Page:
This week marks the 40th anniversary of the Staggers Rail Act of 1980, which deregulated American freight…
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Happy 40th to the Staggers Rail Act, Which Deregulated and Saved the U.S. Rail Industry

This week marks the 40th anniversary of the Staggers Rail Act of 1980, which deregulated American freight rail and saved it from looming oblivion.

At the time of passage, the U.S. economy muddled along amid ongoing malaise, and our rail industry teetered due to decades of overly bureaucratic sclerosis.  Many other domestic U.S. industries had disappeared, and our railroads faced the same fate.  But by passing the Staggers Rail Act, Congress restored a deregulatory approach that in the 1980s allowed other U.S. industries to thrive.  No longer would government determine what services railroads could offer, their rates or their routes, instead restoring greater authority to the railroads themselves based upon cost-efficiency.

Today, U.S. rail flourishes even amid the coronavirus pandemic…[more]

October 13, 2020 • 11:09 PM

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How China 'Woke' America Print
By Victor Davis Hanson
Thursday, October 03 2019
The result was that everyone profited and all remained willfully blind to the ascendant cutthroat and dictatorial colossus.

In these times of near civil war, Americans agree on almost nothing. Yet sometime in 2019, almost all of America finally got "woke" on China.

For years, our leaders had yawned about Silk Road neo-imperialism in Africa and Asia, and gross abuses of human rights against Chinese religious minorities and political dissidents.

Almost every assumption Washington made, both by Democratic and Republican administrations, was logically flawed at best. And at worst, these calculations were a weird mix of conservative commercial greed, liberal political correctness and shared screwball naiveté.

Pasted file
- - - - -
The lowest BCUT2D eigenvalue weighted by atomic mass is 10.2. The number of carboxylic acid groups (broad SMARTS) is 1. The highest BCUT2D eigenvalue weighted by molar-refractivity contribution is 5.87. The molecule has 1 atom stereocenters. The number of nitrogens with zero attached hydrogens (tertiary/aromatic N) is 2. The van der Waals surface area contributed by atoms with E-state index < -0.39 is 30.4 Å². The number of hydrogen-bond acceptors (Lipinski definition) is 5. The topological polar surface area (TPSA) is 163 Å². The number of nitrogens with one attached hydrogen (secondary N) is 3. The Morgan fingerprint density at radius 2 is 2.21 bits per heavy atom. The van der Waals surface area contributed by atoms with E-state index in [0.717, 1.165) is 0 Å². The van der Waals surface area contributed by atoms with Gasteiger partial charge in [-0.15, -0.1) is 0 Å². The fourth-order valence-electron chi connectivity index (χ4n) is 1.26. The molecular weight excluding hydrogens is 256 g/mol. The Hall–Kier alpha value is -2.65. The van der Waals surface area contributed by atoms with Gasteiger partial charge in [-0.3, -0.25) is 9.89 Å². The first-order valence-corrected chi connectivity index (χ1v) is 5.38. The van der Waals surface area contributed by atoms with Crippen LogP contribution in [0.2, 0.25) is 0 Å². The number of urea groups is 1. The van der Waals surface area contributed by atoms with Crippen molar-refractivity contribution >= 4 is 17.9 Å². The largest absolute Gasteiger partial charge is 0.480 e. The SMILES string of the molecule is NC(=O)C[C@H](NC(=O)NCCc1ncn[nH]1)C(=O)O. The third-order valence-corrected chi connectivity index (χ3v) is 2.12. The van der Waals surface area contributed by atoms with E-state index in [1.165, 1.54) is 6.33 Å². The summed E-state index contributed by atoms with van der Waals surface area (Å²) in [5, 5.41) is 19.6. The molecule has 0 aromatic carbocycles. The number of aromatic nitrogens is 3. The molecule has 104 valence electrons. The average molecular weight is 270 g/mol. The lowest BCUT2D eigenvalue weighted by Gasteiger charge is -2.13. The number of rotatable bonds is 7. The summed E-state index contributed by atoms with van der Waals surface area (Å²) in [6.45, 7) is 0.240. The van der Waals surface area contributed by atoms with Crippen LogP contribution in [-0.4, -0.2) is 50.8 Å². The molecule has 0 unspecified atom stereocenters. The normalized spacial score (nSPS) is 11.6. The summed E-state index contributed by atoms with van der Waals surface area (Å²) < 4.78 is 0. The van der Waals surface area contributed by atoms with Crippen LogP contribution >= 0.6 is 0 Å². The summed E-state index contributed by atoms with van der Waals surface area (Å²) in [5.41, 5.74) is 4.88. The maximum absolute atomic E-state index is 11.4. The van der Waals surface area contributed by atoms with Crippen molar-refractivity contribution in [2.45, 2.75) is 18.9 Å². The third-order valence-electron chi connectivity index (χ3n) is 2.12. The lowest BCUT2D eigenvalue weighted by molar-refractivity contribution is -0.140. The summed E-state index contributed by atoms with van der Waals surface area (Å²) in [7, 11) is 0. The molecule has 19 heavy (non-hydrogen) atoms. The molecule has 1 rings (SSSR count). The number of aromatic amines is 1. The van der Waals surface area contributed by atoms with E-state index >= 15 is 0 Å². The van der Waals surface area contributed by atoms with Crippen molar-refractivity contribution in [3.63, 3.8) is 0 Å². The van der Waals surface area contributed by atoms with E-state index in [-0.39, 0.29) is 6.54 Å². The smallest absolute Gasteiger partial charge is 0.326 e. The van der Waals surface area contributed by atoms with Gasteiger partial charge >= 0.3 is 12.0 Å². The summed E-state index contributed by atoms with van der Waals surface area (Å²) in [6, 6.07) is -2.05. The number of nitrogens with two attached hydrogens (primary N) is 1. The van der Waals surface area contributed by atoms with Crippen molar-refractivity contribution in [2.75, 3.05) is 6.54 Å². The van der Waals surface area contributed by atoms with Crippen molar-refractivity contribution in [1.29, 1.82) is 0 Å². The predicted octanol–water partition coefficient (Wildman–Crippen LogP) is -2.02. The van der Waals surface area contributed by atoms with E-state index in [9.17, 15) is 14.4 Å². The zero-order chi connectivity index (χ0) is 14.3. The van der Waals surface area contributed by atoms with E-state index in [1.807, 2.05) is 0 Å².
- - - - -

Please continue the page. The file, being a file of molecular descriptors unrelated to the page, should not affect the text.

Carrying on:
American trade and political appeasement were never interpreted by Beijing as magnanimity to be reciprocated, but always as weakness to be exploited. It was always ludicrous to think that the more concessions on trade and human rights the United States gave, the more China would Westernize and begin to resemble America or an EU nation.

Even sillier was the old shibboleth that China's embrace of capitalist reforms  as if by some unwritten, determinist economic law would lead to constitutional government. But the ability to buy a new cellphone never ensures the right to vote for a candidate of one's choice.

Instead, all China did was auction off large sections of its new and more efficient economy to crony communist pseudo-capitalists and corrupt provincial officials in order to modernize the country, beef up the military, warp the international trading system  and make itself very rich.

Why did America act in such a suicidal way on China?

Cheap Chinese labor and lax American laws motivated hundreds of U.S. corporations to shut down their domestic assembly plants and relocate to China. At least at first, they were free to pay substandard wages and were mostly unregulated.

Once American businesses got hooked on mega-profits, the Chinese government slowly started stealing their technology, infringing on copyrights and patents, dumping their own merchandise on the world market at prices below production costs, running up huge trade surpluses and manipulating their currency.